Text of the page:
Another new challenge was explained to me. When it came to charter oversight, states have concentrated on the schools’ performance. Now equal attention should be devoted to virtuals’ governance.

In contrast to established procedures that traditional school boards follow, there has been nothing comparable for sponsors of for-profit schools. As we were talking, however, the Virtual Charter Board cited recent legislation in denying the application for Dove Academy Charter School’s virtual school. (I would add that Dove’s brick and mortar schools post impressive test scores, but its sponsor has a history of questionable practices.)  

Some students benefit from schools like Epic, but a growing body of cognitive science indicates that an overuse of online instruction is likely to remain inherently damaging for many or most students. In theory, blended learning should be more effective, but a comprehensive seven-year analysis by the National Education Policy Center shows that blended learning has failed almost as much as virtual schooling. However, blended learning offered by traditional brick and mortar school systems has produced better outcomes, and it is easier to hold such systems accountable.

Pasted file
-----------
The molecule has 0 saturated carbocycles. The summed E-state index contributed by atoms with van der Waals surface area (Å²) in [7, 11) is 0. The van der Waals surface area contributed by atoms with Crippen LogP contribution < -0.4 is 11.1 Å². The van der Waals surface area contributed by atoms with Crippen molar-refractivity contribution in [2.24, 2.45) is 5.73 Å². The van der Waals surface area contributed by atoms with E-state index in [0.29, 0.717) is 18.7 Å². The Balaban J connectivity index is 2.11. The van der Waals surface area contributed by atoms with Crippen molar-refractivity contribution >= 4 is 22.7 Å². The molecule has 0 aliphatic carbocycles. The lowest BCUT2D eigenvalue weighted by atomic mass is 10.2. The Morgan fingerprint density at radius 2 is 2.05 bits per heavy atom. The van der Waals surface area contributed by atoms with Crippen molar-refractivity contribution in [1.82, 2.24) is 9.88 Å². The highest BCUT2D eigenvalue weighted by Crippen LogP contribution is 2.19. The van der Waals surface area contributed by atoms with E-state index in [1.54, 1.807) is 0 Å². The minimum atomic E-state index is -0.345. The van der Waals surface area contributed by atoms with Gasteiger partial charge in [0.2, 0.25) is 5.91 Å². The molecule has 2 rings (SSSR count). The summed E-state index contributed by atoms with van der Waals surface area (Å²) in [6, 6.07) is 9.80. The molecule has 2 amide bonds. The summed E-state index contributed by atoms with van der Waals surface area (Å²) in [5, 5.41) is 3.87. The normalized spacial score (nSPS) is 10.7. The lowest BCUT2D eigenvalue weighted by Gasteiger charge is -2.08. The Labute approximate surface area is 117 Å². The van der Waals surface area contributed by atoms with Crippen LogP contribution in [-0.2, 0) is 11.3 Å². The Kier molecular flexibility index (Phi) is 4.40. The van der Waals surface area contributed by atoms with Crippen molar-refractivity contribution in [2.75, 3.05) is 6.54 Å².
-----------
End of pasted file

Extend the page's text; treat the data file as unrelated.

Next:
Coincidentally, the Cooperative Council for Oklahoma School Administration (CCOSA) seemed to be on the same page when it announced its recommendations for a “Blended Learning Framework.” Drawing on NEPC research, the framework calls for:

  • Highly qualified teachers certified in the courses taught, driving the instruction;
  • The schools to provide virtual courses that supplement in-person learning once the school — working in cooperation with parents — identifies the options that are educationally appropriate and best fit each student’s needs;